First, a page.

Picture this scenario: You go to your parent’s house for your weekly dinner. Everything seems normal until Mom asks how work is going at a company you haven’t worked at in five years. Thinking nothing of the question, you talk about your current job instead and move the conversation along.

A few days later, during a phone call with your mom, you find out she has not left the house since you saw her last and that she decided not to attend her book club meeting.

The next time you visit, you find her searching for her glasses, so you join her in their search. After a while, you find the glasses in the silverware drawer.

Individually, these instances do not seem like much cause for concern. However, you realize that together these occurrences could mean something else is happening. After you and your mom visit the doctor, you learn she is experiencing symptoms of dementia.

When a parent or loved one receives a dementia diagnosis, it can be an overwhelming experience. You may feel relief knowing the cause of these changes, but you may be left confused about what to do next.

Community Senior Life communities offer memory care and other senior services throughout Alabama. We want to help you and your family figure out what happens after a dementia diagnosis by sharing a few key questions to ask following a diagnosis.

What Type of Dementia Has Been Diagnosed?

One of the most important questions to ask after a parent or family member is diagnosed with dementia is what type they have. When people hear the word “dementia,” many think of it as one disease. However, there are actually several types that fall under this umbrella term.

Each type of dementia affects the brain in different ways, so knowing which type (or types) a person has will help you create the best treatment plan for them. Additionally, understanding which type of dementia your parent has been diagnosed with will help you know what to expect as the condition progresses.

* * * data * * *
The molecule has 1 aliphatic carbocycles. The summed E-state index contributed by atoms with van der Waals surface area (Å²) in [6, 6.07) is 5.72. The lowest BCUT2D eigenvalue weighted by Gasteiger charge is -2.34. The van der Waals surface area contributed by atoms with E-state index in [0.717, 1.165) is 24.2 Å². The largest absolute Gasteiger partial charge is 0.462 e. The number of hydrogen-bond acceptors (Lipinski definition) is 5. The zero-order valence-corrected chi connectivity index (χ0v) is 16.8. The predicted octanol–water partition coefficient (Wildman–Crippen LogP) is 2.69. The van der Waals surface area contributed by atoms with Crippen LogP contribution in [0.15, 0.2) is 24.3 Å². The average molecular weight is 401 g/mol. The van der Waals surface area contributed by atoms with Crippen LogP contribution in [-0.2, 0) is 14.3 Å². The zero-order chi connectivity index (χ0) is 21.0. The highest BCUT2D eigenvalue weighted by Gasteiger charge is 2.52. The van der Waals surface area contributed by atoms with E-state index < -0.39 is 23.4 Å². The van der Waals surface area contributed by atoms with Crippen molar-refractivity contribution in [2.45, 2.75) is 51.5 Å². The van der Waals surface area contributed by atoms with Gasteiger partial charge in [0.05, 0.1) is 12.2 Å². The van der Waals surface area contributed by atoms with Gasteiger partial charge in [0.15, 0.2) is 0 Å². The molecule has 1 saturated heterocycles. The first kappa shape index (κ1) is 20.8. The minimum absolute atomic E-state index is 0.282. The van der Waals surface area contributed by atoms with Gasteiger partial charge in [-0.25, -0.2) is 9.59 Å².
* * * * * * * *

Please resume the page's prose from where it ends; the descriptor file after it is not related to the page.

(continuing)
Some of the most common types of dementia include:

  • Alzheimer’s disease
  • Vascular dementia
  • Frontotemporal dementia
  • Lewy body dementia
  • And mixed dementia

Can I Help Delay Further Cognitive Decline?

According to the World Health Organization, “dementia is a syndrome – usually of a chronic or progressive nature – that leads to deterioration in cognitive function…It affects memory, thinking, orientation, comprehension, calculation, learning capacity, language, and judgment.”

Unfortunately, there is currently no cure for dementia. However, some things may help slow the progression. For example, keeping the mind active and engaged, maintaining a healthy diet, and getting plenty of exercise can go a long way in promoting brain health and improving cognitive functioning.

What Care or Treatment Options are Available?

Before your parent’s condition progresses, it is important to look into available care and treatment options. Living alone may soon no longer be a safe option, so it is crucial to have a plan in place before the time comes to make a move. This way, your parent can still be a part of the decision-making process. Options such as memory care can provide a solution.

Memory care programs are designed to promote cognitive functioning, delay the progression of dementia, and enhance an individual’s overall quality of life. At Community Senior Life, we are dedicated to providing unsurpassed memory care in Alabama. Caregivers in our communities work closely with every resident to ensure their unique needs are met in a safe and welcoming environment where they can thrive and have meaningful experiences.

Our memory care features and amenities include:

  • 24/7 nurse call systems
  • Electronically secured buildings
  • Daily meals and snacks
  • Therapeutic activities
  • Medication management
  • Dressing assistance
  • Personal appearance and hygiene assistance
  • Housekeeping
  • Mobility assistance

Even though the news of a dementia diagnosis may be overwhelming, you are not alone. Our team is here to help you through every step of your dementia and memory care journey.

If you have additional questions regarding dementia or if you would like to learn more about our memory care communities in Alabama, we invite you to contact a member of our team today.